Coastal Carolina University Quick Facts
Total Enrollment: 9,478 students (Fall 2013)
• Undergraduate: 8,867 students
South Carolina residents: 52.7 percent
South Carolina residents among first-time freshmen: 45.9 percent
Out-of-state residents from 45 states: 45.6 percent
International students from 55 countries: 1.7 percent
• Graduate: 611 students
South Carolina residents: 76.8 percent
Out-of-state residents from 23 states: 20.9 percent
International students from 10 countries: 2.3 percent
• Female: 54.9 percent, Male: 45.1 percent
• Average SAT for first-time freshmen: 1,000
• Average high school GPA for first-time freshmen: 3.40
• Students to Faculty: 17:1
• Full-time teaching faculty: 383
• Faculty with doctoral, terminal degrees: 76 percent
• Full-time staff: 667
• Student staff: 990
Coastal Carolina University offers baccalaureate degrees in 66 major fields of study.
The University also offers seven master's degree programs: the Master of Business Administration, Master of Accountancy, Master of Science in Coastal Marine and Wetland Studies; Master of Arts in Education, Master of Education in Educational Leadership and Learning and Teaching (M.Ed.), and the Master of Arts in Writing.
The University will begin offering its first doctoral program – the Ph.D. in Marine Science: Coastal and Marine Systems Science – in Fall 2014.
The most popular undergraduate majors are Marine Science, Management, Exercise and Sport Science, Communication, and Biology.
The University comprises 101 main buildings on 630 acres including the Coastal Science Center and the Burroughs & Chapin Center for Marine and Wetland Studies, located on the East Campus in the Atlantic Center on U.S. 501, and the General James Hackler Golf Course at Coastal Carolina University, a public 18-hole golf facility located adjacent to the campus. The University also offers courses in Litchfield and at the Myrtle Beach Education Center. A 1,062-acre tract that includes a portion of Waties Island provides a natural laboratory for extensive study in marine science and wetlands biology on an Atlantic coast barrier island.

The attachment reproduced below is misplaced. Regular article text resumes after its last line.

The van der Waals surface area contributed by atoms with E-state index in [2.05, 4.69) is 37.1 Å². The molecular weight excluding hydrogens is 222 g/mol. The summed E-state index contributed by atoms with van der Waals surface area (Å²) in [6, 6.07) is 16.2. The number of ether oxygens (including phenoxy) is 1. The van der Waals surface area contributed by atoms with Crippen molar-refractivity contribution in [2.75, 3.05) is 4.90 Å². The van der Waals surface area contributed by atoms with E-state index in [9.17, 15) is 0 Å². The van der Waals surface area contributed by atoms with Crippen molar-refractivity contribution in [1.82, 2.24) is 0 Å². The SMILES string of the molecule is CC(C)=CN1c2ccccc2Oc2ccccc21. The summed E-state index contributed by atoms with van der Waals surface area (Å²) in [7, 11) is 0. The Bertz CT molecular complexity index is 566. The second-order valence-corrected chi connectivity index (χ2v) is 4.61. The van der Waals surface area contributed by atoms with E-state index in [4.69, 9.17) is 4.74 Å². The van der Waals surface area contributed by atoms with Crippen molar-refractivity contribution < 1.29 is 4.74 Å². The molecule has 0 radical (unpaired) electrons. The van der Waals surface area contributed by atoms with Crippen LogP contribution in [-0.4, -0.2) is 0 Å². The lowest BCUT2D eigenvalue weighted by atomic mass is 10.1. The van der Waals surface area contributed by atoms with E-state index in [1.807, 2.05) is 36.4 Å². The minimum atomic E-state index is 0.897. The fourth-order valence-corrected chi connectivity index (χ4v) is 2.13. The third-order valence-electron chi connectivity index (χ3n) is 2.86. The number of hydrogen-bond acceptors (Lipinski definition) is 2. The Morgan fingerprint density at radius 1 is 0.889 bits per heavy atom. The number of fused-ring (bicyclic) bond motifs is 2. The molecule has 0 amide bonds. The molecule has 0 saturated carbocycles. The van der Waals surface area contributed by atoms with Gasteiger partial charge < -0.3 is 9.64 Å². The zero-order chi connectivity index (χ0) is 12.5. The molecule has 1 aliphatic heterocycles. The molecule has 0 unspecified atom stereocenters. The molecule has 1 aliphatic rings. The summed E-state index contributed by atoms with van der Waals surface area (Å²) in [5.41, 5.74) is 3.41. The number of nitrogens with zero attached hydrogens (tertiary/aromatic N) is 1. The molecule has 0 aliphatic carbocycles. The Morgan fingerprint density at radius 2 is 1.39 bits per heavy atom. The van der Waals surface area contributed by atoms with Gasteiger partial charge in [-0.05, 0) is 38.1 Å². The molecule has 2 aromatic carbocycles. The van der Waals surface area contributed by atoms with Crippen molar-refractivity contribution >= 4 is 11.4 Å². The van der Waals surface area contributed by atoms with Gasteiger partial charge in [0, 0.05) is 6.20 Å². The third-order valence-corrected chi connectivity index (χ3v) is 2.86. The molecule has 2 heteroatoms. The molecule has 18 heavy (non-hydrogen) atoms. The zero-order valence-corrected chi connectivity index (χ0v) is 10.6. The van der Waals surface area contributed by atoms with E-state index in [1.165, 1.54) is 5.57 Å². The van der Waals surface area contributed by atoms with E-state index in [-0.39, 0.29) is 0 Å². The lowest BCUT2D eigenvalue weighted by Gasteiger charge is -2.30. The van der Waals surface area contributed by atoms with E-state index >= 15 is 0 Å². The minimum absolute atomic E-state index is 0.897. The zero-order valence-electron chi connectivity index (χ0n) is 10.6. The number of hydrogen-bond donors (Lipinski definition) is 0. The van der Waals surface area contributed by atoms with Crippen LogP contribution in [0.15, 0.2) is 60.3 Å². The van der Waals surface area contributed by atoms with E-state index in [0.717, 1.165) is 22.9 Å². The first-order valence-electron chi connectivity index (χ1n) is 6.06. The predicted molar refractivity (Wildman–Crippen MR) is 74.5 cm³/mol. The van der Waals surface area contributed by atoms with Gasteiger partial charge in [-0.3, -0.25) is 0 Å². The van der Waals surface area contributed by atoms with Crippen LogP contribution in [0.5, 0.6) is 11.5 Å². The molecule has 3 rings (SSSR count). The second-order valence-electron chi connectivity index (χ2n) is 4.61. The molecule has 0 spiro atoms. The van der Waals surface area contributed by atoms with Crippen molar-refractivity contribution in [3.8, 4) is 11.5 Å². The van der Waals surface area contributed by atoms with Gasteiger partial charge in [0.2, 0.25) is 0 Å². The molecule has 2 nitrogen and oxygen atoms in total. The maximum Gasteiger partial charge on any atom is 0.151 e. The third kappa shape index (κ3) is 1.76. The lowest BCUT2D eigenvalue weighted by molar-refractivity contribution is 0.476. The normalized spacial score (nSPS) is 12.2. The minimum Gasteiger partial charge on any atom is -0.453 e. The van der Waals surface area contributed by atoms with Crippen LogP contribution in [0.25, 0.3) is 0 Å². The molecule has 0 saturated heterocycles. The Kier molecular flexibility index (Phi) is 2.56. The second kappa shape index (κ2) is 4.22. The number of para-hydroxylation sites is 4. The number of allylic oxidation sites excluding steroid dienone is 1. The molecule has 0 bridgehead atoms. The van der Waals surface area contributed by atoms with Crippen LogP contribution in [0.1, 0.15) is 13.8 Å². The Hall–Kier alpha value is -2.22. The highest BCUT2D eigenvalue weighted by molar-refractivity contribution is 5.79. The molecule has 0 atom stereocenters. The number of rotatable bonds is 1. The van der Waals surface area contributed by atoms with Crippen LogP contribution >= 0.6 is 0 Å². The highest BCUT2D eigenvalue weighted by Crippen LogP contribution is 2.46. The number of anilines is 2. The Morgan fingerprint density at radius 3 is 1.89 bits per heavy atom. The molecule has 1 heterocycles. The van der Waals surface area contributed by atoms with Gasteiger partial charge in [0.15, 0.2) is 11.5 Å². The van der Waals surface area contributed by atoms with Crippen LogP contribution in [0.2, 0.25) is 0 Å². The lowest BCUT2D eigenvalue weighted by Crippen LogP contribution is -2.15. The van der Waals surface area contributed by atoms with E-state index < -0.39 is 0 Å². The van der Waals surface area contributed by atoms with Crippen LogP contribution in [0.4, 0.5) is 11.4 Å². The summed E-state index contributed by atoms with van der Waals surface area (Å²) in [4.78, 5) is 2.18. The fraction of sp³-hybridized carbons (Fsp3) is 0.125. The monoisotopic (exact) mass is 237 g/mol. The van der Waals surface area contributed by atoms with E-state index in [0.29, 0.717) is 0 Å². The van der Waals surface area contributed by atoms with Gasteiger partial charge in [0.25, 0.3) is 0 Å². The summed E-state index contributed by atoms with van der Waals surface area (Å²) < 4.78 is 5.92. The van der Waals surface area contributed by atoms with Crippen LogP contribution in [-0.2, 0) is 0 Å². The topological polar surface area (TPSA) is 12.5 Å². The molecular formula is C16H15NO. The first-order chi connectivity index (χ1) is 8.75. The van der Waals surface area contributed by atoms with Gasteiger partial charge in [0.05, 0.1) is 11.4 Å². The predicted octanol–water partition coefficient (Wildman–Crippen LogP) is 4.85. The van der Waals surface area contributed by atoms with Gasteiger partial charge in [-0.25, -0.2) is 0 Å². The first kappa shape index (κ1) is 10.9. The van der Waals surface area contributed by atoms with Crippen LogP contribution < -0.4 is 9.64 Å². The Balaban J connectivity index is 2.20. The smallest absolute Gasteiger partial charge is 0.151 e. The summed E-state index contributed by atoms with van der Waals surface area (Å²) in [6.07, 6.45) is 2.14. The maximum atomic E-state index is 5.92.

Tuition (Fall 2013 and Spring 2014 semesters)
• In-state residents: $9,680 per year
• Out-of-state residents: $22,630 per year
Housing, Meals (Fall 2013 and Spring 2014 semesters)
• $7,300 to $9,960 per year, based on options
• Total operating budget: FY14 $182.8 million
• State appropriations: 4.99 percent of total budget
UNIVERSITY ECONOMIC IMPACT
• $498 million (annual economic impact on South Carolina)
Coastal Carolina University is accredited by the Southern Association of Colleges and Schools Commission on Colleges (SACSCOC) to award the baccalaureate, master's and doctoral degree.
The E. Craig Wall Sr. College of Business Administration is accredited by AACSB International – The Association to Advance Collegiate Schools of Business.
The Spadoni College of Education is accredited by the National Council for Accreditation of Teacher Education (NCATE) and is approved by the South Carolina Department of Education.
Coastal Carolina University is an accredited institutional member of the National Association of Schools of Art and Design (NASAD).
The Department of Computer Science is accredited by the Accreditation Board for Engineering and Technology (ABET).
The Department of Music is accredited by the National Association of Schools of Music (NASM).
The Department of Theatre is accredited by the National Association of Schools of Theatre (NAST).
The Nursing (Completion Program) is accredited by Accreditation Commission for Education in Nursing (ACEN), formerly known as NLNAC.
NCAA Division I / Big South Conference
Women’s intercollegiate teams
Basketball, Cross Country, Golf, Indoor Track and Field, Lacrosse, Soccer, Softball, Tennis, Outdoor Track and Field, Volleyball
Men’s intercollegiate teams
Baseball, Basketball, Cross Country, Football (FCS), Golf, Soccer, Tennis, Outdoor Track and Field
The Chanticleer – a proud and fierce rooster – is the unique moniker for Coastal Carolina University’s mascot and athletics teams. The Chanticleer is derived from the crafty quick-thinking rooster in Geoffrey Chaucer's Canterbury Tales, specifically, The Nun's Priest Tale.